North Korea may very well have the ability to kill tens of thousands of Americans, with no immediately firing on U.S. soil. For the first time, the pariah state’s state news agency warned it could hit the U.S. with an electromagnetic pulse (EMP) onslaught, a threat that experts contend is both very real and features catastrophic consequences.
“The biggest danger would be shorting out of the energy grid, especially around the East Coast. Imagine a scenario where large parts of the U.S. had no power. Envision New York or Washington D.C. with no power for just a week. The implications would be Difficult to fathom,” Director of Defense Studies in the Center for the National Interest, Harry Kazianis, told Fox News. “The casualty rates would be off the charts. ”
According to Kazianis, power grids would not be just fried by an EMP delivered by a nuclear weapon but also carry a nuclear device’s energy.
“This where it’s dropped and in it of itself is going to kill thousands if not millions depending upon its size. Also, nuclear weapons take radioactive fallout that would be spread thousands of miles throughout oceans and the atmosphere,&rdquo. “We would be adding to cancer cases that would arise years sadly for decades thanks to a casualty count. ”
So could an EMP attack be pulled off by North Korea? A hydrogen bomb detonated in a high altitude would create an electromagnetic pulse that would knock out key infrastructure — namely notable parts of the U.S. electric grid.
The more complicated the bomb’s detonation, the broader the range of destruction. Electronics would be — annihilated by an altitude of just under 250 miles — around the orbit of the International Space Station in majority including elements of neighboring Canada and Mexico, analysts have said. North Korea shown its capability to reach altitudes in satellite launches in 2012 and 2016.
An EMP attack, experts warn, doesn’t need definitive guidance systems as the area is widespread.
“An EMP is similar to a lightning strike in certain respects, but it behaves over a broad area — hundreds of miles,” clarified John Gilbert, retired Air Force colonel and senior science fellow with the Center for Arms Control and Nonproliferation in Washington, D.C. “There would be widespread and likely long-lasting energy outages and wire-line telecommunications methods such as telephone and TV/internet cable would suffer considerable harm. Items such as trucks and cars could be damaged or disabled and harm could occur to devices in homes and businesses. ”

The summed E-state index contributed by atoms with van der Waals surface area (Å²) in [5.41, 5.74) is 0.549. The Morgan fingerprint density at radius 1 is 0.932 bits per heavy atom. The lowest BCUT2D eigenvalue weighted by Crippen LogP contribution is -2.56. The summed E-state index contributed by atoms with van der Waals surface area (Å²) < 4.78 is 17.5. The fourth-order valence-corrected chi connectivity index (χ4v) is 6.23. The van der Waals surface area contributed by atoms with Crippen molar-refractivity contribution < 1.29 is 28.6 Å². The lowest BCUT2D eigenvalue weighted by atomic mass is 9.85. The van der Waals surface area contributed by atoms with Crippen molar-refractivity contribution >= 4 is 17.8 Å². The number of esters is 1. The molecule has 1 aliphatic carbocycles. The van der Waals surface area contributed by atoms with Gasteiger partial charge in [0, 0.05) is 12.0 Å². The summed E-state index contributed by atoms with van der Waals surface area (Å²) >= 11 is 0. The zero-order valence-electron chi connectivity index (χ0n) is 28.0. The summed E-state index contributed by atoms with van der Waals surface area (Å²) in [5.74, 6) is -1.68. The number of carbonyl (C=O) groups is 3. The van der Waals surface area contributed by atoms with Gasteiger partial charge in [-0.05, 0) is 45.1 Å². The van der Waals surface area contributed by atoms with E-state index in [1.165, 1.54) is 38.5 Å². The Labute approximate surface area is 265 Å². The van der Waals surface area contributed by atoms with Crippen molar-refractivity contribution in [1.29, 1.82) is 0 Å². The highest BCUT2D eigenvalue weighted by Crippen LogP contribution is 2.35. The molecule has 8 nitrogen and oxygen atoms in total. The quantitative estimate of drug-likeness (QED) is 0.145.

Electricity could cut to healthcare facilities and cripple utilities and facilities.
“North Korea always exceeds our estimates of what we believe they can do, therefore prudence might indicate we consider them at their own word,” noted Lieutenant General Wallace Gregson (USMC, Ret.) , the assistant defense secretary, now Senior Director of China and the Pacific in the Middle. “The intent is to shut down our electric grid and all of the supply networks — water fiscal, traffic direction, air control, radio, computer, others — we all depend upon. ”
Scientists discovered the EMP fallout of a hydrogen bomb in a test in 1962, where lights were burnt out from the test location — some 1,000 miles in Honolulu.
Experts have warned from the likes of North Korea or Iran. A special task force appointed by Congress and called the EMP Commission cautioned in 2008 that the mostly digitized U.S. could be left black for as much as a year as a consequence of an EMP disturbance. They state that monitors and even the detectors that function following a power outage to electronics will be wiped out.
Yet apparently was done to tackle the catastrophe.
The Government Accountability Office (GAO) reported last year that the national government had failed to employ a range of recommendations that they had made eight years earlier to stop calamitous outages triggered by an EMP incursion, noting that the Department of Homeland Security (DHS) and the Department of Energy (DOE) hadn’t “recognized that a coordinated approach to identifying and executing crucial risk management activities to tackle EMP dangers” and that procuring the grid proved to be far from your top priority.
Richard Schoeberl, a terrorism analyst and former unit chief in the CIA’s National Counterterrorism Center (NCTC), claimed that while North Korea’s own proclamations of having the capacity to strike the U.S. with an EMP attack might be well be over-exaggerated, it’s a threat that requires serious mitigations.
“The United States can provide far better protection of the nation’s infrastructure,” he told Fox News. “EMP’s danger is plausible. ”
“Many of our East Coast grid includes a great deal of older gear that could be vulnerable. We ought to work to create the upgrades that are necessary to ensure North Korea can’t catch us by surprise,” Kazianis added. “We are highly vulnerable to an attack. Considering that if North Koreans can pack power they could fry countless electric grids and gear. Should they use a massive apparatus that is enough the harm could be beyond view. ”
Department of Energy and the State Department did not respond to requests for comment.
Hollie McKay has been a FoxNews.com staff reporter since 2007. She has reported extensively on the rise and collapse of groups such as ISIS at Iraq from the Middle East. Follow her on twitter in @holliesmckay
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